After decades of back-and-forth about whether to demolish or restore the Georgia Street Bridge, restoration of the 102-year-old structure began on August 3. The project was supposed to break ground in the fall of 2015 but was delayed due to funding and planning issues. As recently as July 26, items were on the city-council docket to accept additional federal funding ($1,010,537) and to award a consultant agreement (construction management).
Councilmember Todd Gloria has been pushing for the bridge rehabilitation in his district since 2008. Gloria said the project budget is $14 million, with $12 million from federal grants and $2 million from county sales-tax revenue (TransNet). The project is slated for completion in summer 2017. The first phase is focused on constructing an upgraded seismic retaining wall and reducing the elevation on University Avenue.
The arched bridge was built in 1914 to replace a smaller redwood bridge, built in 1907 after the high ridge of Georgia Street was cut to allow an electric streetcar line to travel eastward beyond city limits. This not only led to communities like City Heights growing but also to numerous streetcar suburbs, including a former lemon grove that became North Park in 1912.
Demand for more streetcars in 1912 led to the widening of the artificial canyon created in 1907. The solution to preventing the 680-foot wall of dirt along University from collapsing onto the roadway was found by city engineer James Comly. He came up with the idea for the retaining walls that run along University between Park Boulevard and Florida Street. Comly also decided on the open-arched bridge design and the use of steel-reinforced concrete, allowing for more durability and artistry.
By 1949, buses and highways replaced streetcars, leaving this once-important thoroughfare to fall into disrepair.
In 1994, a local historic designation hearing was held. Arguments in favor of demolishing the bridge were heard. The city supported both designation and demolition. “Functionally obsolete” was the argument cited for demolition due to the height hindering trucks' passage under the bridge. Lowering University Avenue at that time was rejected due to a water main under the road. The bridge was designated historic in 1994 and not demolished due to public outcry.
“Yes, there was very serious talk of demolition," recalls North Park planning chair Vicki Granowitz. "Caltrans got some money, so they wanted to do something. They were going to tear the bridge and wall down in the 1990s. What I recall is that there was contention between the city and the community as to the bridge's structural soundness. A structural analysis was done and it was fine. There certainly was concrete falling off the bridge, so someone suggested gunite [cement/sand/water applied with pressure hose] to stabilize the bridge until it could be restored.”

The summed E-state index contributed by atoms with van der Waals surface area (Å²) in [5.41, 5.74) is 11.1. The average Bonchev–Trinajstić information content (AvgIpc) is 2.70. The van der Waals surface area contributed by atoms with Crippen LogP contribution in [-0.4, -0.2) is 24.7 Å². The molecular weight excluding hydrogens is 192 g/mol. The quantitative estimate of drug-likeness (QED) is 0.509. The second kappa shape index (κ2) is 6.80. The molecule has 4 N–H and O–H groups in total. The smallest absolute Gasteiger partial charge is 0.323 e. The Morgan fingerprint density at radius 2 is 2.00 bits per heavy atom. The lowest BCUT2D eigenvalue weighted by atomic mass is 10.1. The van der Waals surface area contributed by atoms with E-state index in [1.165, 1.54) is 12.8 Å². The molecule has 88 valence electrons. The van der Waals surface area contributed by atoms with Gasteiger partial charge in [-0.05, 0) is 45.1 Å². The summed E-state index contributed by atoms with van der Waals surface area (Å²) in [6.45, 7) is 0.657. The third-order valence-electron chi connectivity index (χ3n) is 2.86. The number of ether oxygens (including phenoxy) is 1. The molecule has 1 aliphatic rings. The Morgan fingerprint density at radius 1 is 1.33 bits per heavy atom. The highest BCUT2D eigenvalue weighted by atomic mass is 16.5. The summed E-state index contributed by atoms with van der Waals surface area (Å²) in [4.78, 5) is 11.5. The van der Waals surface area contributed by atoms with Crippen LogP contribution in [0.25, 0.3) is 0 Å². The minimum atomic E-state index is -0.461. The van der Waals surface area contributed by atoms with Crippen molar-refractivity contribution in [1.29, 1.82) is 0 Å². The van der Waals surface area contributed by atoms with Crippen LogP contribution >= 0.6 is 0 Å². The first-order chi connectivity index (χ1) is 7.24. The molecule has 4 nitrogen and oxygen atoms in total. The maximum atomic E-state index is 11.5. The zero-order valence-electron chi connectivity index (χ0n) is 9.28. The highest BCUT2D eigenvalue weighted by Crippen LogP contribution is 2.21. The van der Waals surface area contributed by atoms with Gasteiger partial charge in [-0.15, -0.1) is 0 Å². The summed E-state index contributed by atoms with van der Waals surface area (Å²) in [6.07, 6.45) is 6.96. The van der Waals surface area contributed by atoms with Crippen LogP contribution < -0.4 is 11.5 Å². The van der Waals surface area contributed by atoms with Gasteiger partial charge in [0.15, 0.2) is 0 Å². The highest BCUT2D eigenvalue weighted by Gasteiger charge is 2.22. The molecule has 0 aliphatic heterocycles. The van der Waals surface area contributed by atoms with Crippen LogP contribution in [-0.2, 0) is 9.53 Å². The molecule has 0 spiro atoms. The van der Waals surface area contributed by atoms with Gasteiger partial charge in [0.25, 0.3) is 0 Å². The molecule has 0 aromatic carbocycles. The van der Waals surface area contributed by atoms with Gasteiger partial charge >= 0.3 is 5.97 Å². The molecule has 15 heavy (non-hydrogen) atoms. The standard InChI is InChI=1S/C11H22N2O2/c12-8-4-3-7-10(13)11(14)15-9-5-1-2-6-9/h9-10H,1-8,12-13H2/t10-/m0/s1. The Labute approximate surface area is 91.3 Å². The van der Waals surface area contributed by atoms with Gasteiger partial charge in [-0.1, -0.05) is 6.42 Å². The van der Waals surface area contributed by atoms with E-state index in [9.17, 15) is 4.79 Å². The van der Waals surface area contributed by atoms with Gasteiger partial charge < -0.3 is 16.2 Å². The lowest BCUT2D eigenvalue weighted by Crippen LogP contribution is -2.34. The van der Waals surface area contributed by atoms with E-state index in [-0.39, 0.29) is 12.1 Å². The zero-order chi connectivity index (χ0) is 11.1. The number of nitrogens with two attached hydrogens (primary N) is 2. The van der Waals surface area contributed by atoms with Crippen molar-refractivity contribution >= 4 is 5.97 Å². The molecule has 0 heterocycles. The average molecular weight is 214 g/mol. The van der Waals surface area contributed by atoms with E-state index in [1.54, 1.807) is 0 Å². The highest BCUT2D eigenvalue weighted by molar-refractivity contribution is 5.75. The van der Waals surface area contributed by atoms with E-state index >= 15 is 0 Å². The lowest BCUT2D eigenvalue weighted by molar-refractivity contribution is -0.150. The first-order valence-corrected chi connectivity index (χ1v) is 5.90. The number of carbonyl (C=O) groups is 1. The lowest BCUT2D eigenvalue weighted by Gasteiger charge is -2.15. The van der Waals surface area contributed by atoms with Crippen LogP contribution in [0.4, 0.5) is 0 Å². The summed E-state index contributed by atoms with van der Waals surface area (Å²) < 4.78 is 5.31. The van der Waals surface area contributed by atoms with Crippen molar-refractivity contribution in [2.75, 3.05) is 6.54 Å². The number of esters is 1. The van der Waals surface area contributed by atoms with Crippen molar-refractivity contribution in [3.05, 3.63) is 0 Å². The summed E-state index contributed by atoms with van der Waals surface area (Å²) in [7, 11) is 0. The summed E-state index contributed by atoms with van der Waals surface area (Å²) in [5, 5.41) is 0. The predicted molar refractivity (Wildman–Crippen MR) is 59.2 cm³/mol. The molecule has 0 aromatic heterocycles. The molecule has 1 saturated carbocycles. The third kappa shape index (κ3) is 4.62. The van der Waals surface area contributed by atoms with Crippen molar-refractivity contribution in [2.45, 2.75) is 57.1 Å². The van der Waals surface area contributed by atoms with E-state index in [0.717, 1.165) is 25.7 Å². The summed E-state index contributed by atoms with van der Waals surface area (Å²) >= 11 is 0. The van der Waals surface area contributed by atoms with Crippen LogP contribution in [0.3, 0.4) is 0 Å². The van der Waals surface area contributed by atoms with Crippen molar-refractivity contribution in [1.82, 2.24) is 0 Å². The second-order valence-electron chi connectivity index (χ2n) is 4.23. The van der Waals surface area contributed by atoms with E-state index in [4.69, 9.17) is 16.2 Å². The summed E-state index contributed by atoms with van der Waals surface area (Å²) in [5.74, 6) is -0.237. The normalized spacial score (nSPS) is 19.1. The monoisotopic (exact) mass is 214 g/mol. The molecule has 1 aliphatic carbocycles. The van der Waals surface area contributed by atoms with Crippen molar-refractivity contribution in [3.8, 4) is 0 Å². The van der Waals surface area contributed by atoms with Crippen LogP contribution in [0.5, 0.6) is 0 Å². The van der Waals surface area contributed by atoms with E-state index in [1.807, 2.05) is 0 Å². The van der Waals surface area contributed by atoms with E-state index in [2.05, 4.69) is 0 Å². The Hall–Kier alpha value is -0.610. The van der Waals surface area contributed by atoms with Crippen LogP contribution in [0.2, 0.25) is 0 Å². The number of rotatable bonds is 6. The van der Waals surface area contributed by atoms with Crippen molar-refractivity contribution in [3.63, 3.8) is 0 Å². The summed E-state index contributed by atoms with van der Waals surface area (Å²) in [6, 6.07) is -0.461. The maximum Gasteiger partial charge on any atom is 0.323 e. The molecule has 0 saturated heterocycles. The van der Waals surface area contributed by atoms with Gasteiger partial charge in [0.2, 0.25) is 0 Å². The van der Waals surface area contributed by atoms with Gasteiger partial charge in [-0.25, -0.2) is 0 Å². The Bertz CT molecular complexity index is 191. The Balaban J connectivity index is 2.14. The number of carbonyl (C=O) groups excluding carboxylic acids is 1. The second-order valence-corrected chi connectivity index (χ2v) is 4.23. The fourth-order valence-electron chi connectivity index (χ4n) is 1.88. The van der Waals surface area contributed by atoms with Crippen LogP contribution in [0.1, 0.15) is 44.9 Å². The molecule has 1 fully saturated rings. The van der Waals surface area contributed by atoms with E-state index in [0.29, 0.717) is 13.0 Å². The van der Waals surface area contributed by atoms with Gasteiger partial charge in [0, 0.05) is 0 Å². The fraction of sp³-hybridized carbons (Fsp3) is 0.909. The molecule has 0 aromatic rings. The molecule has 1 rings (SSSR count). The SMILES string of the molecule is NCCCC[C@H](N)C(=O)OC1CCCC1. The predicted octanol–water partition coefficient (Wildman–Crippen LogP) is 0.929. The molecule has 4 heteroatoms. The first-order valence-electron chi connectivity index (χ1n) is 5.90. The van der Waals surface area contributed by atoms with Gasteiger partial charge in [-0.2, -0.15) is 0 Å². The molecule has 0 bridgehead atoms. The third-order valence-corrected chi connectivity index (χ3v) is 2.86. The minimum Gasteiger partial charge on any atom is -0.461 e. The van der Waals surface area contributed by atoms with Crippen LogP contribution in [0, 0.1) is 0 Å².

Caltrans later found the bridge to be structurally unsound, but in 1988, the city’s Park and Recreation Department noted its condition as “excellent” in a historic resources inventory. Threats listed were “vandalism” and “public works project.”
“Ultimately, Alex Bevil saved the bridge,” said Granowitz. “He’s the hero of the story as far as I‘m concerned. The community can do what the community can do, but he is the one that really got in there. He did the national designation on his own dime.”
National historic designation was granted in 1999. Bevil cited the Georgia Street Bridge as being among the most visible and important manifestations of early 20th-century civil engineering projects in San Diego.
Granowitz said the current rehabilitation should bring the bridge back to its 1914 grandeur, before artistic details were masked or removed. She also said, “The streetcars are gone, but I bet the old trolley tracks will be there when they dig up the road.”
According to city documentation, from at least 1994 until 2012, bridge demolition was on the table, as evidenced by the city hiring a consultant in January 1995 to study a replacement option. In a more recent 2012 report, three of the five options being looked at were for replacement.
On August 5, an older gentleman walking his dog over the bridge said, “It’s hard not to see those open arches and grand wall and see it as anything but history. That bridge did more to put North Park on the map than anything else I can think of.”